That should be fun tomorrow. How nice to get some time to speak to other moms. I really need that. And, the girls will be able to meet other kids. Wait, did she say there were one or two babysitters to watch the kids? How many kids total will be there? Are these babysitters capable adults or are they like kids themselves? Can they handle my three girls let alone others in addition? Did she say the playroom was downstairs and our meeting room was upstairs? What if I can’t see my girls? What if someone off the street came in, went to the playroom, told one of the babysitters that they were there to get the girls for me, and took them? The girls are still so little. They probably wouldn’t put up a fight. Oh my god, what if I went downstairs to get them and they were gone. Uhh… kids disappear all the time like that… one minute they are there, then they are gone! I don’t think I could survive if that happened to me. Oh my god, what would someone like that do….” 

Okay. I’ll stop there and not even get into the horrendous things I envisioned a child snatcher might do to my children (it upsets me to much even think about it now). Long story short, within 2 minutes of my head hitting the pillow, I was balling! Balling! My husband woke up and was like, "What’s wrong? What’s wrong? Are you sick?” 

I wanted to say, “No! No, I am not sick. I’m mental!” But rather, I proceeded to tell him, choking back tears, all about the horrible mental-movie in my head. As I babbled on, I said, “I’m not ready for this. I’m not going tomorrow. I will never let the girls out of my site with people I don’t know!”

True to my word, I didn’t go to MOPS the next morning. We didn’t go, and we totally missed out on the much-needed fellowship with other mothers that I so desperately wanted and the building of friendship my girls needed because of my unchecked thinking!! Moral of the story-- it’s not necessarily what you think that’s bad. What’s bad is whether or not you chose to believe the thoughts that cause you pain. In this instance, I chose to believe my irrational fears, and they held me…I mean…they held us back.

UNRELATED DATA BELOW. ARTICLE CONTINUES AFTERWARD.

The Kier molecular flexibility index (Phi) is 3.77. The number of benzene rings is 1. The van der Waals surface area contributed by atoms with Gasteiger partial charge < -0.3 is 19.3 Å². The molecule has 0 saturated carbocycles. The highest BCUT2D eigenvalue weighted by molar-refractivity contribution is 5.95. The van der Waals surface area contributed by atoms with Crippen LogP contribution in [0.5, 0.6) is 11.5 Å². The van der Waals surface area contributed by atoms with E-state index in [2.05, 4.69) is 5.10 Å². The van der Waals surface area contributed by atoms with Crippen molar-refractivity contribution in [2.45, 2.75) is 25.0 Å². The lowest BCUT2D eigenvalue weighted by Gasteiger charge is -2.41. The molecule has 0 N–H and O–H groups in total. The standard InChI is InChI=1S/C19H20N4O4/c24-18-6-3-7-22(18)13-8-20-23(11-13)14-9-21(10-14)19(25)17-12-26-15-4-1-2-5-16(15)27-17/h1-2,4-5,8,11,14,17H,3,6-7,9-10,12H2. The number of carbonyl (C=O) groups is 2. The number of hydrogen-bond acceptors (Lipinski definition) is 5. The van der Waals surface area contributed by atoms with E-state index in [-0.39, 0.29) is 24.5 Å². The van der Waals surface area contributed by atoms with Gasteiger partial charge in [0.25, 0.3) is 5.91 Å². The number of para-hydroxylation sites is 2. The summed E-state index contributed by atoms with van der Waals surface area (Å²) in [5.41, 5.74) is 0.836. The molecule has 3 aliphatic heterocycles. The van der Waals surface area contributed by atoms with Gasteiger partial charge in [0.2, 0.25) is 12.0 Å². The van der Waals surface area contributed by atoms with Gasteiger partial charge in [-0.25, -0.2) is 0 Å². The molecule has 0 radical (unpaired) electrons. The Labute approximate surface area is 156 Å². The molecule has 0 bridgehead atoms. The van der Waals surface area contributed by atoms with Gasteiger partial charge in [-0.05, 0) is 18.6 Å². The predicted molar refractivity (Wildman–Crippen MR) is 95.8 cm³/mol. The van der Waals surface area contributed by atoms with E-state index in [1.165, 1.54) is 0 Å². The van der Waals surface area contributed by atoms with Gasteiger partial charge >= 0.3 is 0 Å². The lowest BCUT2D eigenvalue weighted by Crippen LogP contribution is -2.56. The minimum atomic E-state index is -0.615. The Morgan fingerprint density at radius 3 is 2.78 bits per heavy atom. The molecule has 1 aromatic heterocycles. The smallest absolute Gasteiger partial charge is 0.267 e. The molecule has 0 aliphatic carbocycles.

The path to self-awareness is never straight, well-lit, or smooth. But this doesn’t mean we shouldn’t start the journey. In fact, it’s the challenges in life that make us stronger. 

Self-discovery is essential to being a mindful mama. Why? Because when you shed light on the dark corners of your mind and beliefs that hold you back from being your most enlightened self, you take one step closer to living your life in alignment with your most authentic self. Think about how you would mother differently living your life from your Truth as opposed to attempting to mother from what society says you “should” do.

Wanna find that inner-wisdom? This week try to stop your thinking. If you are new to this, you might need a sign to help you to remember to stop and “look at” your thoughts. Maybe tonight, when you are washing the dishes, stop your thinking. Stop for a minute and recall the thoughts that were just streaming through your head. What were you just thinking about? Were your thoughts stressful: How is it already 7:00 pm?! I have so much work to do tonight… I gotta…I will never get this all done. Were your thoughts worrisome: I can’t believe I spanked her today. I am such horrible mom. I swore I would never spank…. Now I feel bad about showing her how angry I was. No wonder she acts the way she does…. Or, were your thoughts calm: Ahh… my second glass of wine… keep on screaming kids, doesn’t bother me. We actually had a nice day today. It was so sweet when…

Just a tip-- designate one particular time of the day (e.g., doing the dishes, making dinner, whenever you wash your hands, the moment you get into bed…) to remind yourself to stop and reflect on your thinking. For one week, every day, at that particular time, try to watch your thoughts for just a couple seconds until watching the thinker becomes more of a habit. 

Come on back later this week, and post a comment on how this is going for you. What are you finding out about yourself? We’d love to hear!